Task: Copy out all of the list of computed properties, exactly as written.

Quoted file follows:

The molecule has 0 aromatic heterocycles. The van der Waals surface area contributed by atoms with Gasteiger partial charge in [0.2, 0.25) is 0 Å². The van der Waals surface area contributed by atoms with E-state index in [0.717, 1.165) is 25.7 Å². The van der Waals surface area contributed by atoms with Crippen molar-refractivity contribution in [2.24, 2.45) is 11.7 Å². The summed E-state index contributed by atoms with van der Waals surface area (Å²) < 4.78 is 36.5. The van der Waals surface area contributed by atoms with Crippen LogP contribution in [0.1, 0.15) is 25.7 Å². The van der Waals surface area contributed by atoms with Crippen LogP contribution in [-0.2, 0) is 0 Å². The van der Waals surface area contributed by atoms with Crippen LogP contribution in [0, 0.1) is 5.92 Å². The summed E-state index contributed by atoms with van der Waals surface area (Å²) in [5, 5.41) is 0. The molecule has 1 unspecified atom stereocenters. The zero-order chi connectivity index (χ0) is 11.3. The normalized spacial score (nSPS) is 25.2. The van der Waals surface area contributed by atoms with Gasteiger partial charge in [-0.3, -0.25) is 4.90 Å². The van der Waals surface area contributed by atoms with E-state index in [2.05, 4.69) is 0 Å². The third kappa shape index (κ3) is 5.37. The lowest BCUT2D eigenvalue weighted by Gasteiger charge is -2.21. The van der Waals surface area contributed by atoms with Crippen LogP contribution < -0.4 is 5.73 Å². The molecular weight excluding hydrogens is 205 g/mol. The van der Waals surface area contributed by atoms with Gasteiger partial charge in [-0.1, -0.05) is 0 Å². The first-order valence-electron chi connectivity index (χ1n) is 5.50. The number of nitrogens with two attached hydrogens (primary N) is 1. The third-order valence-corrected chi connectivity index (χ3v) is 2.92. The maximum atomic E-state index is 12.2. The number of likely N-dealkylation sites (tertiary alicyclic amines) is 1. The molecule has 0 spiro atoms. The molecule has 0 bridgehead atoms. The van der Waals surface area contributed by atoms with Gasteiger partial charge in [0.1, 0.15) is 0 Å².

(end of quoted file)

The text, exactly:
The molecule has 0 aromatic heterocycles. The van der Waals surface area contributed by atoms with Gasteiger partial charge in [0.2, 0.25) is 0 Å². The van der Waals surface area contributed by atoms with E-state index in [0.717, 1.165) is 25.7 Å². The van der Waals surface area contributed by atoms with Crippen molar-refractivity contribution in [2.24, 2.45) is 11.7 Å². The summed E-state index contributed by atoms with van der Waals surface area (Å²) < 4.78 is 36.5. The van der Waals surface area contributed by atoms with Crippen LogP contribution in [0.1, 0.15) is 25.7 Å². The van der Waals surface area contributed by atoms with Crippen LogP contribution in [-0.2, 0) is 0 Å². The van der Waals surface area contributed by atoms with Crippen LogP contribution in [0, 0.1) is 5.92 Å². The summed E-state index contributed by atoms with van der Waals surface area (Å²) in [5, 5.41) is 0. The molecule has 1 unspecified atom stereocenters. The zero-order chi connectivity index (χ0) is 11.3. The normalized spacial score (nSPS) is 25.2. The van der Waals surface area contributed by atoms with Gasteiger partial charge in [-0.3, -0.25) is 4.90 Å². The van der Waals surface area contributed by atoms with E-state index in [2.05, 4.69) is 0 Å². The third kappa shape index (κ3) is 5.37. The lowest BCUT2D eigenvalue weighted by Gasteiger charge is -2.21. The van der Waals surface area contributed by atoms with Crippen LogP contribution < -0.4 is 5.73 Å². The molecular weight excluding hydrogens is 205 g/mol. The van der Waals surface area contributed by atoms with Gasteiger partial charge in [-0.1, -0.05) is 0 Å². The first-order valence-electron chi connectivity index (χ1n) is 5.50. The number of nitrogens with two attached hydrogens (primary N) is 1. The third-order valence-corrected chi connectivity index (χ3v) is 2.92. The maximum atomic E-state index is 12.2. The number of likely N-dealkylation sites (tertiary alicyclic amines) is 1. The molecule has 0 spiro atoms. The molecule has 0 bridgehead atoms. The van der Waals surface area contributed by atoms with Gasteiger partial charge in [0.1, 0.15) is 0 Å².